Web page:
Not so different

Commonly seen at the cafeteria accompanied by Maria G. Arroyo, Orthopaedic Handicap Instructional Aide, and Lora Pfister, Instructional Aide, TaoSheng Lin, also known as Jack, born in GuangZhou, China, lives with a disability called Cerebral Palsy. Cerebral Palsy is a congenital disorder that affects movement and muscle coordination. Having lived in America for five years, Jack recalls his past where he overcame his disadvantages and time in a day care program.

“When I was born, as a result of my doctor’s poor performance, my brain lost oxygen. Before I was even [one] year old, I’ve been on a continuous acupuncture treatment on a daily basis. Also, my condition was so bad as a child, [there was a] point where I didn’t have the strength to sit. At that time, it was painful and hard for me. Everyday I had to be acupunctured by needles all over my body. Also, my therapists had to stretch my muscles. Truthfully, these treatments were not the most painful experiences [I had]. It was around when I was six years old [when] I went to this type of childcare place, but it’s a little different. At that time, my parents decided to let me receive training. [My parents] let me [take] control of taking care of myself, so they sent me to a private school. However, the teachers in China are not [as] patient as the teachers in America. Before I arrived at the place, there were already some people there. Most of them were the same as me—most had some physical problems but there were mostly people with mental health issues. At that time, including me, there were only around 10 teachers for around five or six of us. We lived there and [we were not allowed] to go home and we didn’t have the privilege to ask to go home. I remembered that every day, I had to write 200 Chinese characters and if we didn’t finish, we couldn’t eat dinner. Also, you can’t go against whatever your teachers says. Whatever they say, it’s what you are. That is something I will never forget.”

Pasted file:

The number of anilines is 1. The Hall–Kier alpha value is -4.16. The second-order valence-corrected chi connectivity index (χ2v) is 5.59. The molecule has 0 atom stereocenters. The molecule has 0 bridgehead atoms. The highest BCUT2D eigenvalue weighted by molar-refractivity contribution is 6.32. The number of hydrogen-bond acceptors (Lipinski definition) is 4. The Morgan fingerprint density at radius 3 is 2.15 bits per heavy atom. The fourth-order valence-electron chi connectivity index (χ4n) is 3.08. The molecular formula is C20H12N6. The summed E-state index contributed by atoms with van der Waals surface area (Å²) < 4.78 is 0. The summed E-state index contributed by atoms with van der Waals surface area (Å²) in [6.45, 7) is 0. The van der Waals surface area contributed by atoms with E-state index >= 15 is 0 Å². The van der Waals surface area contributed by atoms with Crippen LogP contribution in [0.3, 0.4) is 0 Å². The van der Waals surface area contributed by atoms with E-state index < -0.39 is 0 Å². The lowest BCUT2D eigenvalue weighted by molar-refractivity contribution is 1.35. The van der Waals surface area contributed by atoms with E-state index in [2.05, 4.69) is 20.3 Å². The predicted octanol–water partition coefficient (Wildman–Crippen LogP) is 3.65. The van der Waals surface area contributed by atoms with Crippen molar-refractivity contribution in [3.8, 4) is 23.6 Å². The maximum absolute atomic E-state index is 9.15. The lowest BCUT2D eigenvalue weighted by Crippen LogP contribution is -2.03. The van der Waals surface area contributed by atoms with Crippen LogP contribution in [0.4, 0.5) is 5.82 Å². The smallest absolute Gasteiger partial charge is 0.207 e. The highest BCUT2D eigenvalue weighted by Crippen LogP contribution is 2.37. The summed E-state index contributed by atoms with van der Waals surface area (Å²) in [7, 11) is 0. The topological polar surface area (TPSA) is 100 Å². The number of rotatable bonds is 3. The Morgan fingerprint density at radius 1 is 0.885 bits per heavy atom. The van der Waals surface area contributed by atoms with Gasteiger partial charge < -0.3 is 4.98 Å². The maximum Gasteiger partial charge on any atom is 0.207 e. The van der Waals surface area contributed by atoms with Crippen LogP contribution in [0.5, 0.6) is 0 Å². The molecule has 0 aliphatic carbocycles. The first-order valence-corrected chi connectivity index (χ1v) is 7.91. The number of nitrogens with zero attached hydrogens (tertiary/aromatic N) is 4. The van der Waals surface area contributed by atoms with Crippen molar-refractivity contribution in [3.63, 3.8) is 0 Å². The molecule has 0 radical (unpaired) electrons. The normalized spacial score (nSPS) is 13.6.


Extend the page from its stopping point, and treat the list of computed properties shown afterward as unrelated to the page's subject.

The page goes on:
Over a period of time, Jack overcame his medical disadvantage and began to look at situations in a more positive manner. His upbringing may have shaped him, but “without the support from people around him” such as Arroyo and Pfister, Jack would not be the person that he is today.

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